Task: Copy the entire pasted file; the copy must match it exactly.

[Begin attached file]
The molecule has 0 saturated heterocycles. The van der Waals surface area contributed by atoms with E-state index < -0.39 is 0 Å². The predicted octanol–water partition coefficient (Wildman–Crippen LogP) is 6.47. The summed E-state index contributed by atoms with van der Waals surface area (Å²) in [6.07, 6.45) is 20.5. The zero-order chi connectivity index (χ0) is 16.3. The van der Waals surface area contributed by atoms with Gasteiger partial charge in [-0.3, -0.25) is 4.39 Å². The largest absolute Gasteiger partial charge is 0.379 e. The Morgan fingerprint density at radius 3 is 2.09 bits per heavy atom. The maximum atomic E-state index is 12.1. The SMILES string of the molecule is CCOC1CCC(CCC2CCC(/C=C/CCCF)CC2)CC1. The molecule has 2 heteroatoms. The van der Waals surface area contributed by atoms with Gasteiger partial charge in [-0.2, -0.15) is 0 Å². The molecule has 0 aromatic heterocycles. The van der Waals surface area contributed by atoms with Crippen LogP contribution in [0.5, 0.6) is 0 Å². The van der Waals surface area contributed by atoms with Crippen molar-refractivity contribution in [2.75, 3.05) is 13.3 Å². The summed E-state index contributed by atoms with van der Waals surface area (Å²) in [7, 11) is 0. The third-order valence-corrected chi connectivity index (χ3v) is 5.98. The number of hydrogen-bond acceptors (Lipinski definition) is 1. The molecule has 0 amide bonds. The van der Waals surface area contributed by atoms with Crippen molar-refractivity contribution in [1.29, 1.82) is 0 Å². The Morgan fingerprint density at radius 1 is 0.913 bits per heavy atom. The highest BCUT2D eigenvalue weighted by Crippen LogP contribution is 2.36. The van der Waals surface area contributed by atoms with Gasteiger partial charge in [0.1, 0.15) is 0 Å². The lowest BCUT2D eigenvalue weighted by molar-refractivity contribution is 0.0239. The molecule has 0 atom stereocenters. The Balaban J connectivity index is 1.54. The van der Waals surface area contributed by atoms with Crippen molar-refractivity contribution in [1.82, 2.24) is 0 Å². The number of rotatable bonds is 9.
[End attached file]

The molecule has 0 saturated heterocycles. The van der Waals surface area contributed by atoms with E-state index < -0.39 is 0 Å². The predicted octanol–water partition coefficient (Wildman–Crippen LogP) is 6.47. The summed E-state index contributed by atoms with van der Waals surface area (Å²) in [6.07, 6.45) is 20.5. The zero-order chi connectivity index (χ0) is 16.3. The van der Waals surface area contributed by atoms with Gasteiger partial charge in [-0.3, -0.25) is 4.39 Å². The largest absolute Gasteiger partial charge is 0.379 e. The Morgan fingerprint density at radius 3 is 2.09 bits per heavy atom. The maximum atomic E-state index is 12.1. The SMILES string of the molecule is CCOC1CCC(CCC2CCC(/C=C/CCCF)CC2)CC1. The molecule has 2 heteroatoms. The van der Waals surface area contributed by atoms with Gasteiger partial charge in [-0.2, -0.15) is 0 Å². The molecule has 0 aromatic heterocycles. The van der Waals surface area contributed by atoms with Crippen LogP contribution in [0.5, 0.6) is 0 Å². The van der Waals surface area contributed by atoms with Crippen molar-refractivity contribution in [2.75, 3.05) is 13.3 Å². The summed E-state index contributed by atoms with van der Waals surface area (Å²) in [7, 11) is 0. The third-order valence-corrected chi connectivity index (χ3v) is 5.98. The number of hydrogen-bond acceptors (Lipinski definition) is 1. The molecule has 0 amide bonds. The van der Waals surface area contributed by atoms with Crippen molar-refractivity contribution in [1.29, 1.82) is 0 Å². The Morgan fingerprint density at radius 1 is 0.913 bits per heavy atom. The highest BCUT2D eigenvalue weighted by Crippen LogP contribution is 2.36. The van der Waals surface area contributed by atoms with Gasteiger partial charge in [0.1, 0.15) is 0 Å². The lowest BCUT2D eigenvalue weighted by molar-refractivity contribution is 0.0239. The molecule has 0 atom stereocenters. The Balaban J connectivity index is 1.54. The van der Waals surface area contributed by atoms with Crippen molar-refractivity contribution in [1.82, 2.24) is 0 Å². The number of rotatable bonds is 9.